9. How to resist digital utopianism? Orwell’s focus on language is the most effective antidote. The digital utopians needs to be fought word-for-word, phrase-by-phrase,
delusion-by-delusion.  As an opening gambit, let’s focus on the meaning of four key words in the digital utopian lexicon: a) author b) audience c) community d) elitism.

10. The cultural consequence of uncontrolled digital development will be social vertigo. Culture will be spinning and whirling and in continual flux. Everything will be in motion;
everything will be opinion. This social vertigo of ubiquitous opinion was recognized by Plato. That’s why he was of the opinion that opinionated artists should be banned from his

19 Apr

Struggle over Colbert

Don’t executives at major media companies pay attention?  This parody of the Colbert Report, called Stop the Falsiness is as much an ad for the show as it is its own thing.  There is nothing here that would at all threaten Viacom’s product or in any way go against the political sensibility of the show.  It would appear that a boardroom of monkeys gathered to view the clip and took it at face value.  Won’t anybody explain to them what’s really going on here?

EFF is on the beat.  Here’s a paragraph from their description of the case.

The video, called "Stop the Falsiness," was created by MoveOn and Brave New Films as a tongue-in-cheek commentary on Colbert’s portrayal of the right-wing media and parodying MoveOn’s own reputation for earnest political activism. The short film, uploaded to YouTube in August 2006, includes clips from "The Colbert Report" as well as humorous original interviews about show host Stephen Colbert. In March of this year, Viacom — the parent company of Comedy Central — demanded that YouTube take "Stop the Falsiness" down, claiming the video infringed its copyrights.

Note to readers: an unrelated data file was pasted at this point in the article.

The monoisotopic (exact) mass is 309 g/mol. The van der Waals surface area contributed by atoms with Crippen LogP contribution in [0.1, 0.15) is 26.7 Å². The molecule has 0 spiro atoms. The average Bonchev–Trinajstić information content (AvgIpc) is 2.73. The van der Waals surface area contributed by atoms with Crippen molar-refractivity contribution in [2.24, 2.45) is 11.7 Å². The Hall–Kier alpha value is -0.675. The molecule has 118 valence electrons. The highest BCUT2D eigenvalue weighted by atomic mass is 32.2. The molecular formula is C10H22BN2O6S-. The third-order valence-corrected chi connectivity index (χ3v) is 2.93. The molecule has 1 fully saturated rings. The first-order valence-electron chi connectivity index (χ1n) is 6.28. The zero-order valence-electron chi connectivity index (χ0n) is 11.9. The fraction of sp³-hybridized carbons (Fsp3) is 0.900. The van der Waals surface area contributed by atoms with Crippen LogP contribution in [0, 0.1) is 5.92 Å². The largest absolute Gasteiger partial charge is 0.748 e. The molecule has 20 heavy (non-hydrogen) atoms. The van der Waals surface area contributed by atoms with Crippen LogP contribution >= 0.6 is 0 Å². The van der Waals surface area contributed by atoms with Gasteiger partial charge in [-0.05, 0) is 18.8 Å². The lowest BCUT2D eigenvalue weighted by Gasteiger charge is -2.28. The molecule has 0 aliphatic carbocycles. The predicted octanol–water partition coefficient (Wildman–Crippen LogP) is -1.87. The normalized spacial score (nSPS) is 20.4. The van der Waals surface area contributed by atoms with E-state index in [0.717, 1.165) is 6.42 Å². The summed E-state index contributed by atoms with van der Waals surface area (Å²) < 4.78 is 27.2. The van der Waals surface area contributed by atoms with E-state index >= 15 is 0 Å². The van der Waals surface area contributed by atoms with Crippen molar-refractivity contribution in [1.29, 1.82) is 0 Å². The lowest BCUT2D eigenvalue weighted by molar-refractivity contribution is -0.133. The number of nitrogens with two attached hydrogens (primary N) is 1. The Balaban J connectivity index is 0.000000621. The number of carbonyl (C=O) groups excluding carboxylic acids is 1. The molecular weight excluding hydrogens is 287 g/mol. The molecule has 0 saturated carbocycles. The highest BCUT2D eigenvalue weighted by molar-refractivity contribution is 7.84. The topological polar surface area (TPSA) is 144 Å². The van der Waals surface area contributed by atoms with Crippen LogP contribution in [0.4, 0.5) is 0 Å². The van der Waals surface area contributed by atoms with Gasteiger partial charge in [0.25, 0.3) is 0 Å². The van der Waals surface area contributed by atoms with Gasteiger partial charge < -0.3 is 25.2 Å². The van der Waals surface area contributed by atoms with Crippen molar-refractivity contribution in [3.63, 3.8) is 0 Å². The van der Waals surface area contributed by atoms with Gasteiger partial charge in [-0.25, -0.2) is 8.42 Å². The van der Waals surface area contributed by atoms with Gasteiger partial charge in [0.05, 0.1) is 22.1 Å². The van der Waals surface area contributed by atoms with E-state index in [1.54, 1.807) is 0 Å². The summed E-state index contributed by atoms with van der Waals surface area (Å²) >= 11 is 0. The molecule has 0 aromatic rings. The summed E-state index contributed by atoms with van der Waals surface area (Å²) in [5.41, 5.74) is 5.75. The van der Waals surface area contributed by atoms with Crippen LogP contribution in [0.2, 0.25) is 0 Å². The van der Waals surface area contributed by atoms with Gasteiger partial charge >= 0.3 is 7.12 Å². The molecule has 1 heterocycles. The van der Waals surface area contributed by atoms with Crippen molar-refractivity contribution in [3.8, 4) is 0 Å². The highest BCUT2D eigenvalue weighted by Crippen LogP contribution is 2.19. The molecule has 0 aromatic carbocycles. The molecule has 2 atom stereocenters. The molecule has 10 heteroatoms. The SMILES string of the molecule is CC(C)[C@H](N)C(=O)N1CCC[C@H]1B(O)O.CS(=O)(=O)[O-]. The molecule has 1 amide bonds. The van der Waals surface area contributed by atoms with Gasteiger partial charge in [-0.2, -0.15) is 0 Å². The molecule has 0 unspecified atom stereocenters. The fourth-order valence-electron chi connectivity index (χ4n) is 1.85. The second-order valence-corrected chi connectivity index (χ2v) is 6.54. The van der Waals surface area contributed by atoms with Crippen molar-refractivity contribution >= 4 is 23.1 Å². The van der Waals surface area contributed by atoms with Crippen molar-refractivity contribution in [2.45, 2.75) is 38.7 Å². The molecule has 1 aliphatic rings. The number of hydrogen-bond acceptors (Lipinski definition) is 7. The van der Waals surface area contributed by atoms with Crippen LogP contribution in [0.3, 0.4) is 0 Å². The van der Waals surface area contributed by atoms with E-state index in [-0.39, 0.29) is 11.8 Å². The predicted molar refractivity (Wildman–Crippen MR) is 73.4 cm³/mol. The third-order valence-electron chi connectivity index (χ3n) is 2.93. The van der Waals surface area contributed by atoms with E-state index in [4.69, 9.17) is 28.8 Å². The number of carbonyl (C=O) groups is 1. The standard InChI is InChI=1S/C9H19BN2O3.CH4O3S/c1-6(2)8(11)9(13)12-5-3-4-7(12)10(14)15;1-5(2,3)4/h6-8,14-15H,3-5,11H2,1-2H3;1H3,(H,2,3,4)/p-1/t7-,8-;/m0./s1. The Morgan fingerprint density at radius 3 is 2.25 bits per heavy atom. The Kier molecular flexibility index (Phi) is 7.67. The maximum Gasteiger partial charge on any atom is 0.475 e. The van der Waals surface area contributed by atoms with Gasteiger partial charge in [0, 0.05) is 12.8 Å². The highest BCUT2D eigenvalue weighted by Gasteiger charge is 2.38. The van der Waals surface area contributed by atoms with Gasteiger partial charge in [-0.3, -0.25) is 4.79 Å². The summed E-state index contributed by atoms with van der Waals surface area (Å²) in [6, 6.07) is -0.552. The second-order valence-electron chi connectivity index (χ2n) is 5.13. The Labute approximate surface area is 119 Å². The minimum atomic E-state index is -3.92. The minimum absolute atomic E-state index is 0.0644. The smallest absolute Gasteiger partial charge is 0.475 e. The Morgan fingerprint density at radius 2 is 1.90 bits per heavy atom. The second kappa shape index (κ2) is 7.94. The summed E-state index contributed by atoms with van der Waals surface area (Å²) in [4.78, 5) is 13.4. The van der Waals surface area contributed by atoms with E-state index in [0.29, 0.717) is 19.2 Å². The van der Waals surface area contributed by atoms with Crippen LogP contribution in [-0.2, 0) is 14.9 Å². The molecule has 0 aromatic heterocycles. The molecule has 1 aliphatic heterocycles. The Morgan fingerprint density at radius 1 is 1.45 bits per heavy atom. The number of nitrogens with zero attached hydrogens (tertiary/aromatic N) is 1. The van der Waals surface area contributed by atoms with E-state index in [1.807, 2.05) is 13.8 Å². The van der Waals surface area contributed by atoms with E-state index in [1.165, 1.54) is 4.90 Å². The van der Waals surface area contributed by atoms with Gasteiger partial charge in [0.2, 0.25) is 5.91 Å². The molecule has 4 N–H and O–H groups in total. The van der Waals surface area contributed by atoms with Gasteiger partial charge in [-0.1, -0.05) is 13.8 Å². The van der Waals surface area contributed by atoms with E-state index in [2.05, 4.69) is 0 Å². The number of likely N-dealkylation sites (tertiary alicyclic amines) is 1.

Link: EFF: Breaking News.

17 Apr

Google Buys Double Click for $3.1 Billion

So, you thought that Google’s acquisition of YouTube was a momentous business deal.  Well, YouTube’s price tag was only half what they’re paying for Double Click – a top provider of marketing technology and services.  Double Click’s technology is what Google needs to "perfect" their adsense technology.  The high price tag was an effort to keep this technology away from Microsoft – who wants desperately to get in on the personalized ad market. 

So, no one should be surprised by this deal.  However, we might start to question the intensity with which our data will be gathered in the wake of this combination of titans.  Just look at the official "benefits" of the deal:

The combination of Google and DoubleClick will offer superior tools for targeting, serving and analyzing online ads of all types, significantly benefiting customers and consumers:

* For users, the combined company will deliver an improved experience on the web, by increasing the relevancy and the quality of the ads they see.

* For online publishers, the combination provides access to new advertisers, which creates a powerful opportunity to monetize their inventory more efficiently.

* For agencies and advertisers, Google and DoubleClick will provide an easy and efficient way to manage both search and display ads in one place. They will be able to optimize their ad spending across different online media using a common set of metrics.

The consumer experience will be improved – but at what cost?  DoubleClick operates in a fairly precarious position between privacy and convenience.  While the experience of consumption might grow close to perfect, what does this alliance do for the non-consumptive web?  Google’s presence, combined with DoubleClick’s "consumer intelligence gathering," speaks of a whole new terrain for data promiscuity and the value of data detritus.

Link: Google to Acquire DoubleClick: Financial News – Yahoo! Finance.

13 Apr

Persistence of Presence (Twitter)

Film is based on an illusion of mobility.  ‘Persistence of Vision’ is the way a number of still frames, when moving very quickly through a machine and separated by a black bar, creates the impression of movement.  Cinematic movement is an illusion that is so successful that we hardly question its authenticity.